The Wolseley is owned by Chris Corbin and Jeremy King and was famed for being the late Michael Winner’s favourite restaurant in London. Corbin and King also own The Delaunay, Brasserie Zedel and Cafe Colbert – a selection of restaurants that I simply adore and the same can now be said for The Wolseley after my visit for dinner with my parents.
The dining room was very grand with gigantic arched ceilings, huge chandeliers and marble pillars. The lack of soft furnishings made for an echoey space with a great atmosphere; it was a really impressive restaurant.
We were first seated at a table right by the entrance (oh no not another Ivy moment!) but on request we were kindly moved to a much nicer, more central table. Phew!
The house bread served with salted butter started things off and was delicious; soft white sticks served warm and replenished once devoured.
The soufflÃ© Suisse (Â£11.25), that’s cheese soufflÃ© to you and I, was as good, if not better than the one we’d eaten at two Michelin star Le Gavroche. It was light, it was fluffy and it was super cheesy.
The steak tartare (Â£10.50) was served with some toasted white bread. It was more of a traditional tartare than the ones I have been accustomed to as of late where the meat is cut into larger chunks. The raw beef here was much finer and was so smooth it was spreadable; but delicious none the less and seasoned perfectly.
For main, my Mum couldn’t resist ordering her Delaunay favourite; weiner schnitzel (Â£19.75). It was a massive portion and one which she couldn’t finish, luckily for me! It had a crisp, golden exterior and succulent moist meat beneath it. A good squirt of lemon helped cut through the richness of the meat. The side of pickled cucumber (Â£4) was the perfect accompaniment.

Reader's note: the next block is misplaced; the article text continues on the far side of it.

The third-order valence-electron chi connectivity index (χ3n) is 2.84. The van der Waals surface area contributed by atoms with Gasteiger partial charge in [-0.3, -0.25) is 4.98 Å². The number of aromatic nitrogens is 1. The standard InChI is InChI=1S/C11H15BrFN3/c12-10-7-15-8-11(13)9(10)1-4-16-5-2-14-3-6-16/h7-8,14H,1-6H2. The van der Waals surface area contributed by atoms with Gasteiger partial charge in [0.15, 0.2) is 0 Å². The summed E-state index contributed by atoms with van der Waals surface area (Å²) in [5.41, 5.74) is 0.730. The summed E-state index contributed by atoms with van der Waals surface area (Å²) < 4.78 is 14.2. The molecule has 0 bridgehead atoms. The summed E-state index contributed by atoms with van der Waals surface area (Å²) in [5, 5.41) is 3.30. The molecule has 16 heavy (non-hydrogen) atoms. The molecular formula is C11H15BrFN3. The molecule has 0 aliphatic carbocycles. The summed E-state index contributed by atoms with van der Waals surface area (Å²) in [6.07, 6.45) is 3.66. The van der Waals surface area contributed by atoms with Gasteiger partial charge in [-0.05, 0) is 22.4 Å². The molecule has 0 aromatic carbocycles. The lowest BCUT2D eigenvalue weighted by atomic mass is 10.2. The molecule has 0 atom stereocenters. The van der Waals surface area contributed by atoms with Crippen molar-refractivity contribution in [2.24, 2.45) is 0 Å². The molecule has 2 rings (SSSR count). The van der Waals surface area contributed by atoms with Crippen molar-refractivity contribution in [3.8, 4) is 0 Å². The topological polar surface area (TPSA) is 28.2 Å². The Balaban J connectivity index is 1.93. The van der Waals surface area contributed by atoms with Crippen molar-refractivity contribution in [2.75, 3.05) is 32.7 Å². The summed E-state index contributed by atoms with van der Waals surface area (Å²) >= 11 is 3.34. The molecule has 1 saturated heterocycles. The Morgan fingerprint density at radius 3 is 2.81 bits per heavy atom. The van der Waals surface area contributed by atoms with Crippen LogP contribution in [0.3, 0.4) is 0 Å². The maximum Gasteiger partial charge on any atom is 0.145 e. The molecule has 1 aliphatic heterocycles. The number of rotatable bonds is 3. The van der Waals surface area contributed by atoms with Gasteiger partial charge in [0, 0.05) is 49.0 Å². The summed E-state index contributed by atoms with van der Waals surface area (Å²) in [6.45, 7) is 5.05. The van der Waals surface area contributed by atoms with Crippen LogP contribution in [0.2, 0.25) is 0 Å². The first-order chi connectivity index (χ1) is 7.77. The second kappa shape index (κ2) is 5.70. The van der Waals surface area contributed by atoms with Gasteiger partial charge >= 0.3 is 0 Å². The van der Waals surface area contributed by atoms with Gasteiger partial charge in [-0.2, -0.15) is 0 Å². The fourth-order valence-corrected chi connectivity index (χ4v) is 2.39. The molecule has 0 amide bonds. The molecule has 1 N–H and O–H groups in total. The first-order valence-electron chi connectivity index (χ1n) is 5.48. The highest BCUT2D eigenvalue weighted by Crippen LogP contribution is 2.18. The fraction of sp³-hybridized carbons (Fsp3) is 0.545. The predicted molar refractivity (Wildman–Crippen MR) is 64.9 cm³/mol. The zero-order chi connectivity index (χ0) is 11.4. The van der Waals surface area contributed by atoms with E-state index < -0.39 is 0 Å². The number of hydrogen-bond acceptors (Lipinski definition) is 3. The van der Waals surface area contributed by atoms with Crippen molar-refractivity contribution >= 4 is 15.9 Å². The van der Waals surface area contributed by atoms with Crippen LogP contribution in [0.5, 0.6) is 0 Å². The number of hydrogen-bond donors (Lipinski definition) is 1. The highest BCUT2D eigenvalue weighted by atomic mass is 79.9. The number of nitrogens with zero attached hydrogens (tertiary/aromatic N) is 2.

I decided to order the grilled tiger prawns with garlic and parsley butter (Â£24.75) and a portion of chips (Â£4.25). Prawns with a buttery sauce and chips has to be one of my all time favourite meals. Whereas I’ve been disappointed by the prawns at two top London seafood restaurants (Scott’s and J Sheekey) the prawns here are some of the finest I’ve tasted. Plump little beggars that pop out of their shells with the merest touch of the fork. The chips, although looking a little anaemic, were in fact cooked to utter perfection and a side of creamed spinach (Â£4.75) added a touch of decadent greenery. I was in heaven!
Saving barely enough room for dessert I opted for the treacle tart (Â£6.75) which was served warm (a must!) It was as sweet and sticky and gooey as I could possibly hope for and the little dollop of creme fraiche valiantly cut through all that sugar.
The lemon polenta cake (Â£5.50) had the desired lemony flavouring yet it didn’t whallop your tastebuds. It was a moist delight and the butter icing was delicious.
So now I’ve completed the set, I’ve been to all the Corbin and King restaurants and I love each one. The Wolseley is the priciest of the lot and there’s even a Â£2 cover charge per person added to your bill. If you have starters, mains and desserts the bill might make you wince a little but I really do feel it’s worth the dollar. A grand restaurant with charming service and delicious food – and the best prawns in London.